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Subject: RE: BS: Popular Views of the Bush Administration
From: Amos
Date: 23 Oct 05 - 11:38 AM

The SF Chronicle is critical of the right-wing pundits who abandoning Bush in his time of sinking polls:

Miers has yet to face a Senate hearing. On "Face the Nation" last Sunday, Bob Schieffer of CBS, an alumnus of the U.S. Air Force and the Fort Worth police beat, asked: "Most of the opposition seems to be coming from the Republican pundits, not really from Republican senators. Do you think senators are just sitting back and letting the pundits do the dirty work for them?"

From the low expectations set by her critics, senators might expect to hear a witness with all the qualities of Carol Channing, Gracie Allen and Betty Boop.

Senators can ask her the same questions they asked Roberts. Miers can give the same non-answers given by Roberts and by Clinton nominees Stephen Breyer and Ruth Bader Ginsburg.

They should ask one important question about cronyism. Another Texas president, Lyndon Johnson, appointed his pal Abe Fortas to the court in 1965 but did not let go of Fortas as a friend and adviser on the war in Vietnam. No justice should remain a presidential crony.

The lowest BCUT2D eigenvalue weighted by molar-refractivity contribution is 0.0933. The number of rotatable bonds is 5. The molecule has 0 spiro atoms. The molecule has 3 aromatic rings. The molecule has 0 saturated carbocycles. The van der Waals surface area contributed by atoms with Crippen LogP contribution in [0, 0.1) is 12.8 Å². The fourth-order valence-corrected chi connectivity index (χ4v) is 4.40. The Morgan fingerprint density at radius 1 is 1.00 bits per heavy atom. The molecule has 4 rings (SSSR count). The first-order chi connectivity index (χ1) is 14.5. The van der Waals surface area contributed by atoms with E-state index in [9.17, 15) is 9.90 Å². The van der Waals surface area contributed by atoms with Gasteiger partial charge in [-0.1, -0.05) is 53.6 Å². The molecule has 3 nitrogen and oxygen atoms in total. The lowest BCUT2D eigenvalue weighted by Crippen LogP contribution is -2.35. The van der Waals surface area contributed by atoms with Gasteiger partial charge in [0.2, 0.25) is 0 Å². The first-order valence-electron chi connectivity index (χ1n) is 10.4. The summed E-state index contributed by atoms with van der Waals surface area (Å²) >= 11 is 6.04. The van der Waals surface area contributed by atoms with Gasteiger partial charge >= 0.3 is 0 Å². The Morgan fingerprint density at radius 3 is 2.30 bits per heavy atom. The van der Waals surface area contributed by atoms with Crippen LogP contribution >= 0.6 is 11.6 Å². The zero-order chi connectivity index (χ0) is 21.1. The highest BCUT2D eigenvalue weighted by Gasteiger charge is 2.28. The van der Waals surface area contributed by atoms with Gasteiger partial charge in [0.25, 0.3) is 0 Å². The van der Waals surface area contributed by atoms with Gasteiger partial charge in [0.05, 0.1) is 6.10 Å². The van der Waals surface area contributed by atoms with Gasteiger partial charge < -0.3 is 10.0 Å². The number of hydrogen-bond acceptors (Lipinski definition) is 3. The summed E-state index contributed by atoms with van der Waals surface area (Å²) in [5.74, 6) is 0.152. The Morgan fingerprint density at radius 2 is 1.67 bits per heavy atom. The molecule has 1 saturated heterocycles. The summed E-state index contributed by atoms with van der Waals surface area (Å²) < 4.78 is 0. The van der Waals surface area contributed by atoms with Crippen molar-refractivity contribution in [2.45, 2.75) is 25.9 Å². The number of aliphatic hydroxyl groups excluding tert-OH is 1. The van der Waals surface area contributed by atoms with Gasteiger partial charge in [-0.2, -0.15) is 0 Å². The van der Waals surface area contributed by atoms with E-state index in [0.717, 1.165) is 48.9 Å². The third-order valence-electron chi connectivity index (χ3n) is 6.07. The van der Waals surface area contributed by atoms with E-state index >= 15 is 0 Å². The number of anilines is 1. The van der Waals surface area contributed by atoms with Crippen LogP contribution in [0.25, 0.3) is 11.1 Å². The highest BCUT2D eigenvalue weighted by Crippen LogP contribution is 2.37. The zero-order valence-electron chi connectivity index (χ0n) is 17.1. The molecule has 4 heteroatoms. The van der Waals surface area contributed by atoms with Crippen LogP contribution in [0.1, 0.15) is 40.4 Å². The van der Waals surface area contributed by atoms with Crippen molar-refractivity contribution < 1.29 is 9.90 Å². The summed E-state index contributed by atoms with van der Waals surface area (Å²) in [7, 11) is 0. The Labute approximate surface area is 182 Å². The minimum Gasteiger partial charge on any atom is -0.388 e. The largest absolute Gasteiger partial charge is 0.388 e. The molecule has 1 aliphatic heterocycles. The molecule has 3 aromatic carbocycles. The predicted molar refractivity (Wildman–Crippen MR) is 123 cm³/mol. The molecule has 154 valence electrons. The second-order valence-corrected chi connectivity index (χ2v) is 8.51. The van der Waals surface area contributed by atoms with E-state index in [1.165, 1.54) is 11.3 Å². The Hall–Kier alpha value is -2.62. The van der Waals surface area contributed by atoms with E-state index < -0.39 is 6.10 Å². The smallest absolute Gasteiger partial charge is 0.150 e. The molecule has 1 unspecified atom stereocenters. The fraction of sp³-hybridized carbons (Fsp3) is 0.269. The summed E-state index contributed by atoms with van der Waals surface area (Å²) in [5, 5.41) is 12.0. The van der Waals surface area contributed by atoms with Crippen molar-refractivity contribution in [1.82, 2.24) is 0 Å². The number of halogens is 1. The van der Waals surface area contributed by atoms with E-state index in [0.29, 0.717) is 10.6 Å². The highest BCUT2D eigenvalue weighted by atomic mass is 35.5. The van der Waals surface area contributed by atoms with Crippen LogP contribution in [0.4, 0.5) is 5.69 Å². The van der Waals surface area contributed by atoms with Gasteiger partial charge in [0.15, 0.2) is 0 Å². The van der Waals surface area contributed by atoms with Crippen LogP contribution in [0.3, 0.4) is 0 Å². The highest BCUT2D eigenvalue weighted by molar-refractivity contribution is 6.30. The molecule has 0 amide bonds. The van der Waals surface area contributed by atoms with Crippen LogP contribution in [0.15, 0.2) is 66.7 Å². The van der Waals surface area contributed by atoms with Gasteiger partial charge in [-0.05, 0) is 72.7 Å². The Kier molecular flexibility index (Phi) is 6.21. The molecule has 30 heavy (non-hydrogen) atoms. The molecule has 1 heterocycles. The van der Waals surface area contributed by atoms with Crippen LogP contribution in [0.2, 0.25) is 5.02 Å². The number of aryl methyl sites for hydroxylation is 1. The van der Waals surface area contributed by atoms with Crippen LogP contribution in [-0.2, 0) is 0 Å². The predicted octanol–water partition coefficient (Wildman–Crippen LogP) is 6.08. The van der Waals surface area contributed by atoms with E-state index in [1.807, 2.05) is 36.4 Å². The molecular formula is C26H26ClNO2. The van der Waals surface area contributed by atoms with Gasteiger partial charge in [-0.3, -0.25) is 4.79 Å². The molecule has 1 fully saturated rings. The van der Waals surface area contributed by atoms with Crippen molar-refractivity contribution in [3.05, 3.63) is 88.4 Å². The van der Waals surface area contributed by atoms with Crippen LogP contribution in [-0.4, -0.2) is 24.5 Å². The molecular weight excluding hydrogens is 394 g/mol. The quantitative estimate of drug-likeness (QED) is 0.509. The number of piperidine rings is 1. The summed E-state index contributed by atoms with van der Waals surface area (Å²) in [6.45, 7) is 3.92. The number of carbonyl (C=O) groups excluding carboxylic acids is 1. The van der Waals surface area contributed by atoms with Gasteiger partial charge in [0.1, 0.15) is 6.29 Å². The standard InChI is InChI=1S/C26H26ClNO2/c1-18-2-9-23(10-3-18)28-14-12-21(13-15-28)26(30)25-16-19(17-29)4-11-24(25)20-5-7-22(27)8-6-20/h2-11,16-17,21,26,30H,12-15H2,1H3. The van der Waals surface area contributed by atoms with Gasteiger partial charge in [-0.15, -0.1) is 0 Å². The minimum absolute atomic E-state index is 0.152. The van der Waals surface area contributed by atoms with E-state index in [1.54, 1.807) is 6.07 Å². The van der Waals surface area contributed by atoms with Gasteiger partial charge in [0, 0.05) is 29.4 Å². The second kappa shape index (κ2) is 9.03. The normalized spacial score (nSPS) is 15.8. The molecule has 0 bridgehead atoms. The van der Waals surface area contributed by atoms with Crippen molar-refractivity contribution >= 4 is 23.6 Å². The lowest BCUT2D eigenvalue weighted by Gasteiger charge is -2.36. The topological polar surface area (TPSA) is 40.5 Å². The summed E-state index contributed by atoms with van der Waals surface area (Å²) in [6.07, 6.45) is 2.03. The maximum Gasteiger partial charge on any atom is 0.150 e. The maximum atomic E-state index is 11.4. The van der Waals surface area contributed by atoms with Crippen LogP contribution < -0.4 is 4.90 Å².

Senators might usefully ask the nominee whether she and the president agreed with the observation of Henry Adams: "A friend in power is a friend lost."

Miers may or may not be confirmed, but President Bush, abandoned by so many intellectuals he had eagerly courted, can ponder the wisdom of a predecessor. "If you want a friend in Washington," Harry Truman said, "get a dog."



Full article here.

An interesting almost pro-Bush survey of the Miers cronyism scandal.


A